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1answer
62 views

Would Michelson-Morkey experiment measure wind in non-vacuum?

If we derive the speed of light from the Maxwell equations we will find it's a function of the permittivity and permeability of the medium. Now let's play with the thought that we are living in a ...
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What was Feynman's “much better way of presenting the electrodynamics” — which did **not** appear in the Feynman lectures?

Does anyone know what Feynman was referring to in this interview which appears at the beginning of The Feynman Tips on Physics? Note that he is referring to something that did not appear in the ...
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0answers
65 views

What unit system puts a bunch of powers of ten in Maxwell's equations?

In what unit system can we get the Maxwell equation in the following form (section 1.2 from Lewin's book Advanced Theory of Waveguide) $$\nabla\times \vec E = -10^8\mu \frac{\partial \vec H} ...
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Is it possible to generalize the Maxwell equations to higher dimensions?

The usual Maxwell equations are for 3 spatial dimensions, right? Is it possible to generalize them to 2 spatial dimensions or 4 spatial dimensions?
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3answers
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Maxwell in multiple dimensions: What happens to curl?

I read this answer a while ago, and while thinking about $\nabla$, I realized something. Since the cross product can be written as a determinant, in higher dimensions we require extra vector inputs. ...
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1answer
82 views

Maxwell's equations in integral form using differential geometry

So I've been trying to convert from Maxwell's equations in terms of differential forms to the integral versions of Maxwell's equations that we know from vector calculus. We have, in vector calculus ...
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4answers
252 views

Is Gauss' law valid for time-dependent electric fields?

The Maxwell's equation $\boldsymbol{\nabla}\cdot \textbf{E}(\textbf{r})=\frac{\rho(\textbf{r})}{\epsilon_0}$ is derived from the Gauss law in electrostatics (which is in turn derived from Coulomb's ...
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In terms of the Ampere-Maxwell law, why is $\vec {E}=0$ in a wire of a capacitor circuit?

I'm currently studying from "Introduction to Electromagnetics" by D.J. Griffiths. In the book the significance of the displacement current term is explained by looking a non-steady capacitor circuit ...
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20 views

Single slit diffraction treated as a differential equation

I want to find the values of electromagnetic fields that result from single slit diffraction. This should be possible by solving maxwell's equations for appropriate boundary conditions. But I'm not ...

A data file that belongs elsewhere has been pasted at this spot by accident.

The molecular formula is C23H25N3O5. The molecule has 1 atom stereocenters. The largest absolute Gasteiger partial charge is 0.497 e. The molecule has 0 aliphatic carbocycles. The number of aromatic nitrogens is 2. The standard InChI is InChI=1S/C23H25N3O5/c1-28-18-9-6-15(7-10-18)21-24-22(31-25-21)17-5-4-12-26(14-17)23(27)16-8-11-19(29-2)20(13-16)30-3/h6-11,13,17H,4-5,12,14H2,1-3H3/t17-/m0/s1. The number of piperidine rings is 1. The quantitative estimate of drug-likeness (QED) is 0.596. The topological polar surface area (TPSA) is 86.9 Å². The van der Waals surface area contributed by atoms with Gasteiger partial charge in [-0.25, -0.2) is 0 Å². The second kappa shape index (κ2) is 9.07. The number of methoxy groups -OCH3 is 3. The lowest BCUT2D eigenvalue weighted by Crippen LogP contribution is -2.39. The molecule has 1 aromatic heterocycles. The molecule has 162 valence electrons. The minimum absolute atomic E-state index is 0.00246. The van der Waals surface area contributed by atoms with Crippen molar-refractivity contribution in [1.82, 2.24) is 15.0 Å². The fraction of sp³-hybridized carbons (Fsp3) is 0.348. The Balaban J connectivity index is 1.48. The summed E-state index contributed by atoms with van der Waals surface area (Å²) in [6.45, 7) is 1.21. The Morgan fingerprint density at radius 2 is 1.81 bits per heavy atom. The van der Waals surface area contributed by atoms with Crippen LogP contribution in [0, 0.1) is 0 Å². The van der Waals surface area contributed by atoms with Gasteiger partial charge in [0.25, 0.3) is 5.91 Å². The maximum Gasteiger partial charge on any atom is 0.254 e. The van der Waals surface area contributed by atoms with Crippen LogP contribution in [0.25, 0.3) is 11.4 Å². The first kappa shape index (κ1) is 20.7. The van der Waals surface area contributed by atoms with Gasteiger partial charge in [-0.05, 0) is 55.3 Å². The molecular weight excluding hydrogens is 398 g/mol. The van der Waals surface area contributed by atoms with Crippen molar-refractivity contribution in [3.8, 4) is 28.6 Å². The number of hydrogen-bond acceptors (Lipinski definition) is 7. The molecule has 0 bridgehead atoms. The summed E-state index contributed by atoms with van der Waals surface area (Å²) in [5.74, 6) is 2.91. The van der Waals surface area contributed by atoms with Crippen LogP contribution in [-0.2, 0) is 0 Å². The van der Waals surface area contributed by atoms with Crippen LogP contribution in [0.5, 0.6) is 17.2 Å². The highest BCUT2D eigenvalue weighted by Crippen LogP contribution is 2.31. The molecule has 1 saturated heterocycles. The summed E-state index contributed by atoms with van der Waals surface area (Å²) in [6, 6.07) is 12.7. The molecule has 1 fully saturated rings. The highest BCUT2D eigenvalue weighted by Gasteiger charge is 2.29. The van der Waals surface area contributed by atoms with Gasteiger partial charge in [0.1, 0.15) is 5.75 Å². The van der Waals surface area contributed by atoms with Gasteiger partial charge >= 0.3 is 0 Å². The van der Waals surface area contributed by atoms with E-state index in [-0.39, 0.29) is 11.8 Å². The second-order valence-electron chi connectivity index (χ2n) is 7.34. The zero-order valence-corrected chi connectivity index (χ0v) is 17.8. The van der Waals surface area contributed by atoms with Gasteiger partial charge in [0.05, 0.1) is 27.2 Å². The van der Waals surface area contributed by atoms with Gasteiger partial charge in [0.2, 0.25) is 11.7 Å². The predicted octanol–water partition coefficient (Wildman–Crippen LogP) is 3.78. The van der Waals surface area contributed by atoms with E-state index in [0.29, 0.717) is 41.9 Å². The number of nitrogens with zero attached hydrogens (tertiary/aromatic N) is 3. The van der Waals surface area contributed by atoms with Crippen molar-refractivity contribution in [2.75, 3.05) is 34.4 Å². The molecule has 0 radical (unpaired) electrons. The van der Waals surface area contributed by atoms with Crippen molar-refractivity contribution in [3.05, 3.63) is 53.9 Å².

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2answers
210 views

How to use Ampere's Law for a semi-infinite wire with current?

Suppose that there is a semi-infinite wire which extends to infinity only in one direction. There are no other circuit elements at the other end(finite end) of the wire and the current does not loop. ...
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1answer
71 views

The truest/most general Maxwell's equations in isotropic, linear, inhomogeneous media with sources

Sources use $\mu H=B$ and $\epsilon E= D$, assuming homogeneous media. Obviously if $\mu$ is space varying, $\nabla . (\mu H)$ need not be equal to $\nabla . B$ What is the most general form for ...
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31 views

Two equal charges accelerating parallel to each other

Let's say constant acceleration for simplicity. Ignore possible logistic concerns, such as what is accelerating them or how they stay in path. Lets just assume they are in a conduit made of a solid ...
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0answers
15 views

Pefectly electrically conducting Neumann boundary conditions

I have a rather subtle question regarding necessary boundary conditions. To solve Maxwell's source-free equations as an initial boundary value problem in a volume $\Omega$ bounded by a perfectly ...
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1answer
65 views

Time-harmonic Maxwell's equations

My question is about the time-harmonic or frequency domain (differential) form of Maxwell's equations. If one solves these and obtain the complex vector field $E$, are the real and imaginary parts ...
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2answers
96 views

Is magnetic reconnection reconcilable with magnetic field lines neither starting nor ending?

According to Maxwell's equations, magnetic fields are divergence-free: $\nabla \cdot \mathbf{B} = 0$. If I understand this correctly, this means that magnetic field lines do not start or end. How can ...
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43 views

Electric field from time varying charge density

Inside a cylinder of infinite length in $z$ axis, there is charge density $ ρ = cos(βz -ωt)$. I want to find the electric field and as far as i can understand we will get a radial component of $E$. ...
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57 views

$E$-field from changing current in straight wire

A very long insulated wire oriented along the $z$ axis of a cylindrical coordinate system is carrying current that is defined by the following function: $$I(t) =Io + k⋅t$$ (current increases linearly ...